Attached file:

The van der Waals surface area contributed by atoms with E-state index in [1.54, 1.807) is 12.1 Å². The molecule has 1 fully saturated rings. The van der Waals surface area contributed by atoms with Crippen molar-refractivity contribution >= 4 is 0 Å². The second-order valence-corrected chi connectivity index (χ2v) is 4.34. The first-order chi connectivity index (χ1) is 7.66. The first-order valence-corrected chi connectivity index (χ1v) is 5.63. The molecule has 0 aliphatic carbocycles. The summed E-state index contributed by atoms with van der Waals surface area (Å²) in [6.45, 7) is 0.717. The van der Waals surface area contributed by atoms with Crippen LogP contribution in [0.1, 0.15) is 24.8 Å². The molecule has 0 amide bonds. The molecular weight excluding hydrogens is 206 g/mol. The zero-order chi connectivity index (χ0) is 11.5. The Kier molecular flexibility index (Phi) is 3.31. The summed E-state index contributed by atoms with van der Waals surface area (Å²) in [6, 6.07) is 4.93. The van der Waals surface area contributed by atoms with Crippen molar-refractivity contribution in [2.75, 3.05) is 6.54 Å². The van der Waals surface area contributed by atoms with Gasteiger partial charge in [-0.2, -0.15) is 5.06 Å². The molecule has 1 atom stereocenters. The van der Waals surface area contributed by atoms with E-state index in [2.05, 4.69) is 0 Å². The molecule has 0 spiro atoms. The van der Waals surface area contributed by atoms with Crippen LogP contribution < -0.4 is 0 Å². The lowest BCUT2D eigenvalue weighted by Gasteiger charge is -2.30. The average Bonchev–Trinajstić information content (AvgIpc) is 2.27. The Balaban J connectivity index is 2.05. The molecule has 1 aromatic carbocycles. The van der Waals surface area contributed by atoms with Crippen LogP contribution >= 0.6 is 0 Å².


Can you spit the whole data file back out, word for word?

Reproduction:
The van der Waals surface area contributed by atoms with E-state index in [1.54, 1.807) is 12.1 Å². The molecule has 1 fully saturated rings. The van der Waals surface area contributed by atoms with Crippen molar-refractivity contribution >= 4 is 0 Å². The second-order valence-corrected chi connectivity index (χ2v) is 4.34. The first-order chi connectivity index (χ1) is 7.66. The first-order valence-corrected chi connectivity index (χ1v) is 5.63. The molecule has 0 aliphatic carbocycles. The summed E-state index contributed by atoms with van der Waals surface area (Å²) in [6.45, 7) is 0.717. The van der Waals surface area contributed by atoms with Crippen LogP contribution in [0.1, 0.15) is 24.8 Å². The molecule has 0 amide bonds. The molecular weight excluding hydrogens is 206 g/mol. The zero-order chi connectivity index (χ0) is 11.5. The Kier molecular flexibility index (Phi) is 3.31. The summed E-state index contributed by atoms with van der Waals surface area (Å²) in [6, 6.07) is 4.93. The van der Waals surface area contributed by atoms with Crippen molar-refractivity contribution in [2.75, 3.05) is 6.54 Å². The van der Waals surface area contributed by atoms with Gasteiger partial charge in [-0.2, -0.15) is 5.06 Å². The molecule has 1 atom stereocenters. The van der Waals surface area contributed by atoms with E-state index in [2.05, 4.69) is 0 Å². The molecule has 0 spiro atoms. The van der Waals surface area contributed by atoms with Crippen LogP contribution < -0.4 is 0 Å². The lowest BCUT2D eigenvalue weighted by Gasteiger charge is -2.30. The average Bonchev–Trinajstić information content (AvgIpc) is 2.27. The Balaban J connectivity index is 2.05. The molecule has 1 aromatic carbocycles. The van der Waals surface area contributed by atoms with Crippen LogP contribution >= 0.6 is 0 Å².